Reading Instruction Rabbit Hole #SOL23 8/31

Consider listening to this song as you start reading this post. With apologies to Joni Mitchell…

🎜Help me, I think I’m falling
Down the reading instruction rabbit hole again
When I get that crazy feelin’, I know I’m in trouble again…🎜

I may or may not have quite a few (ahem, a very large number of) tabs open on (more than one window on) my computer. They may or may not be largely (ok, almost entirely) about teaching reading to adolescents. I may or may not be trying to teach myself how to teach reading by consuming as much information as possible in the (already full) hours after work and before (ok, often well after) bedtime while the course is already in session. It may or may not be true that this is part of the reason that I’m writing this at 8:30pm rather than, well, any earlier hour.

I know the title of this blog is “Persistence and Pedagogy” but I’m usually at least a little more balanced. These days, I feel like I’m all persistence in search of pedagogy. So far, all the podcasts and books and articles have taught me one thing for sure: teaching reading is something that someone should take an actual class in, ideally before they are given a class which requires them to teach reading. But here I am.

On February 5, I turned to Twitter. I tweeted: 
Have successfully lobbied for a hs #reading class for rdrs who need extra support.  Now not sure where to start. 10 kids every day. Have done screeners for phonics & vocab. Everyone’s needs are different. Ideas/best practices for this class? Help? 

I got lots of good ideas. Y’all – there are LOTS of good ideas. So. Many. Ideas. The good news is that there are a lot of other teachers out there (I see you Anne-Marie!) doing all sorts of good work with this, and plenty of them are willing to share. My Knit Night crew has lots of ideas to offer, too. There is a lot to read about reading, let me tell you.

Today, I realized that our class may have found our rhythm: we open with a bit of phonics, practice with prefixes and suffixes, create words and brainstorm word families, echo read, choral read, read aloud independently, then take a break. Whew. Next comes vocabulary, then some work with sentence structure, maybe a word game & then the bell rings and, exhausted, we leave. Mostly, the cell phones stay away. Mostly, the students will at least whisper-read the words out loud.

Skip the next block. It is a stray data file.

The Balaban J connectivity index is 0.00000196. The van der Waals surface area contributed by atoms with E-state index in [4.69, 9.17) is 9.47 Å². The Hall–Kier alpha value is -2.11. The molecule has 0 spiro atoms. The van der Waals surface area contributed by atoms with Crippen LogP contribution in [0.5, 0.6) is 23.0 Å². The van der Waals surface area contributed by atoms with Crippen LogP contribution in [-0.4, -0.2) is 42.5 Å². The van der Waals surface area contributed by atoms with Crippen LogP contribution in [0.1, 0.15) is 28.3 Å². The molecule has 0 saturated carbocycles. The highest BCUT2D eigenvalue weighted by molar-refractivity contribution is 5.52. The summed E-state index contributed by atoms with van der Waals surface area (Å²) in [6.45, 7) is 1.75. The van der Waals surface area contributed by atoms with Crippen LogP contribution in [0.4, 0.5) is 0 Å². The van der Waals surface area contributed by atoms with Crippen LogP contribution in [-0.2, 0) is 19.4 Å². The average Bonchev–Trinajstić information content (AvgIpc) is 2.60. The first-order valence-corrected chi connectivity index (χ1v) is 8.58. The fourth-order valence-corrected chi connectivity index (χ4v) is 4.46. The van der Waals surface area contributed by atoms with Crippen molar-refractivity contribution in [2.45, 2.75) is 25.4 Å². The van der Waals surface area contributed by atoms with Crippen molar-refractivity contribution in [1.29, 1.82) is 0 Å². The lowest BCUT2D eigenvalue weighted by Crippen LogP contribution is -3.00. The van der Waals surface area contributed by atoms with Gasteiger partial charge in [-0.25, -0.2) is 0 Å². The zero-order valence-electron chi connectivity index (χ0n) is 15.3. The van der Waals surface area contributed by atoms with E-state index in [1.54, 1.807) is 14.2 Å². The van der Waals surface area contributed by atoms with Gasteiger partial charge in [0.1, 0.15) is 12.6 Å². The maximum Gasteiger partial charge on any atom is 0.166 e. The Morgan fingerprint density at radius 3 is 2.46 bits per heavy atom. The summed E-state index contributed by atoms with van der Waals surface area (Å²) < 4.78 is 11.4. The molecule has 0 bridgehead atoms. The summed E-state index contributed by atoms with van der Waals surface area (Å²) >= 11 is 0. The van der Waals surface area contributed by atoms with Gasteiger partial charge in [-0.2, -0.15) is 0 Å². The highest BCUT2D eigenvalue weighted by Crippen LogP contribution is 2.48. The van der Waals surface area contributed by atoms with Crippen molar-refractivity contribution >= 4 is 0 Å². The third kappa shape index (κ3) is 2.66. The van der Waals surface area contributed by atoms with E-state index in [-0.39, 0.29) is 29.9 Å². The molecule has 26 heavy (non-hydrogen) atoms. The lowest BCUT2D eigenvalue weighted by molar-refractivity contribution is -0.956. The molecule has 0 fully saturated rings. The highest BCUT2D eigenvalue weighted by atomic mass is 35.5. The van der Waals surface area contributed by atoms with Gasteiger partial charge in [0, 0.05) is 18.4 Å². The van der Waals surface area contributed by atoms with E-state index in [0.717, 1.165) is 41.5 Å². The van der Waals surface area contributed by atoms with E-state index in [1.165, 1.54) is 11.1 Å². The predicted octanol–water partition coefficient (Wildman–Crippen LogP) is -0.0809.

I’m keeping documentation of student learning, and I really really hope this course has some positive outcomes for these students because reading well feels so desperately important. If you’re a reading teacher & you have ideas, feel free to send them my way.

🎜Help me, I think I’m fallin’ in the science of reading abyss 
It’s got me hopin’ for the future and worryin’ about the past
‘Cause I’ve seen some hot, hot theories come down to smoke and ash…🎜

12 thoughts on “Reading Instruction Rabbit Hole #SOL23 8/31

    1. Ok, so your job is to explain word ladders to me. Do you create them or do you find them? And do you use target vocabulary? or is it mostly word patterning? (See? I need all the help!)


  1. I can share some folders with materials for teaching syllable types and syllable division rules… if decoding is what they need. Sometimes it’s an aha for older students to understand these concepts. Just a thought! But I love that you’re trying shared reading in high school! Always happy to chat and brainstorm together!

    Liked by 2 people

    1. I would love that! I’ve done enough assessment now to know that most of my students (mostly 9th grade) can decode but get quickly stuck on multisyllabic words. Today we looked at the doubling rule for vc+ -ed or -ing. What a revelation! They also learned that -es follows s/ss/x/ch/sh – another ah-ha. It’s like they didn’t quite get all the rules when they were first learning to read & they’ve just been sort of filling in the gaps willy-nilly.


  2. One good rabbit hole deserves another… Have you seen this commercial: I appreciate this slice highlighting key reading precursors like decoding, fluency, and vocabulary that are integral to readers of all ages. On the comprehension front, I have a soft spot for signposts described by Kylene Beers and Bob Probst – (They’ve cooked up ones for nonfiction patterns, too.)


  3. This is tough! I’ve taken reading classes—a few, but that was decades ago. I do remember when my son was in first grade he had a clunky oral reading habit, a stop and go manner of reading. I sat w/ him and we read aloud together so I could model pacing and he could get a feel for cadence. That did the trick after only a few days. I also think performance activities can help adolescents who are still finding their reading g chops. This allows them to begin hearing voices in their head rather than simply saying words, so consider some fun drama skits that they practice over time. It may show them how could they can be w/ words. Hope this helps a smidgen.


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